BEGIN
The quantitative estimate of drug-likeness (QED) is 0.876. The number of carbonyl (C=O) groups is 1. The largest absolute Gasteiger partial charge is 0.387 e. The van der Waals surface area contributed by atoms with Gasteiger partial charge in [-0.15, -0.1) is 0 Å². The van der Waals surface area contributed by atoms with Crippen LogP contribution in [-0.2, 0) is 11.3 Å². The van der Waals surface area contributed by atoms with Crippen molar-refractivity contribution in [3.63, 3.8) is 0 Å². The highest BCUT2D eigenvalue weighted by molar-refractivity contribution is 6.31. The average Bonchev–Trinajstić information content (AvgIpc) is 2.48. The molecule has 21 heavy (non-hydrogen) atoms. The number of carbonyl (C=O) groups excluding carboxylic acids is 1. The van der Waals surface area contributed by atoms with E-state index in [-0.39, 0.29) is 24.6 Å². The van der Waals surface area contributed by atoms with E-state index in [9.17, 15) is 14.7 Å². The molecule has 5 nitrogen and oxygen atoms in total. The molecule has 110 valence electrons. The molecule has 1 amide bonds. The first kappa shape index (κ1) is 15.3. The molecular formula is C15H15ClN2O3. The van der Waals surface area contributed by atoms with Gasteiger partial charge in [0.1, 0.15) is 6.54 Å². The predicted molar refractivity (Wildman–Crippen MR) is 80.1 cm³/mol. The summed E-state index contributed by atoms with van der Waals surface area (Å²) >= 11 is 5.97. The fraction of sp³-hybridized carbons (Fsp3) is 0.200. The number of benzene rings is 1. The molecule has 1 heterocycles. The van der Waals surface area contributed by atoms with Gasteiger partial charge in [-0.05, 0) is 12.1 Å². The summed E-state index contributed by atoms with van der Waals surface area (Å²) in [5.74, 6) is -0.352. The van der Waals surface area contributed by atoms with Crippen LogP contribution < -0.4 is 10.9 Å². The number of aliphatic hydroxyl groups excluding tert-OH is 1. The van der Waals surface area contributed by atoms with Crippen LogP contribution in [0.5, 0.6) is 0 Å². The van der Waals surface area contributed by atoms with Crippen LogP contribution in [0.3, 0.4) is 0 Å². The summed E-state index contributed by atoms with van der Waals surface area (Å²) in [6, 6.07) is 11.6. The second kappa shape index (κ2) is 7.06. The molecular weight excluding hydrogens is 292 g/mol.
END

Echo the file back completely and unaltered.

The quantitative estimate of drug-likeness (QED) is 0.876. The number of carbonyl (C=O) groups is 1. The largest absolute Gasteiger partial charge is 0.387 e. The van der Waals surface area contributed by atoms with Gasteiger partial charge in [-0.15, -0.1) is 0 Å². The van der Waals surface area contributed by atoms with Crippen LogP contribution in [-0.2, 0) is 11.3 Å². The van der Waals surface area contributed by atoms with Crippen molar-refractivity contribution in [3.63, 3.8) is 0 Å². The highest BCUT2D eigenvalue weighted by molar-refractivity contribution is 6.31. The average Bonchev–Trinajstić information content (AvgIpc) is 2.48. The molecule has 21 heavy (non-hydrogen) atoms. The number of carbonyl (C=O) groups excluding carboxylic acids is 1. The van der Waals surface area contributed by atoms with E-state index in [-0.39, 0.29) is 24.6 Å². The van der Waals surface area contributed by atoms with E-state index in [9.17, 15) is 14.7 Å². The molecule has 5 nitrogen and oxygen atoms in total. The molecule has 110 valence electrons. The molecule has 1 amide bonds. The first kappa shape index (κ1) is 15.3. The molecular formula is C15H15ClN2O3. The van der Waals surface area contributed by atoms with Gasteiger partial charge in [0.1, 0.15) is 6.54 Å². The predicted molar refractivity (Wildman–Crippen MR) is 80.1 cm³/mol. The summed E-state index contributed by atoms with van der Waals surface area (Å²) >= 11 is 5.97. The fraction of sp³-hybridized carbons (Fsp3) is 0.200. The number of benzene rings is 1. The molecule has 1 heterocycles. The van der Waals surface area contributed by atoms with Gasteiger partial charge in [-0.05, 0) is 12.1 Å². The summed E-state index contributed by atoms with van der Waals surface area (Å²) in [5.74, 6) is -0.352. The van der Waals surface area contributed by atoms with Crippen LogP contribution < -0.4 is 10.9 Å². The number of aliphatic hydroxyl groups excluding tert-OH is 1. The van der Waals surface area contributed by atoms with Crippen LogP contribution in [0.5, 0.6) is 0 Å². The van der Waals surface area contributed by atoms with Crippen LogP contribution in [0.3, 0.4) is 0 Å². The summed E-state index contributed by atoms with van der Waals surface area (Å²) in [6, 6.07) is 11.6. The second kappa shape index (κ2) is 7.06. The molecular weight excluding hydrogens is 292 g/mol.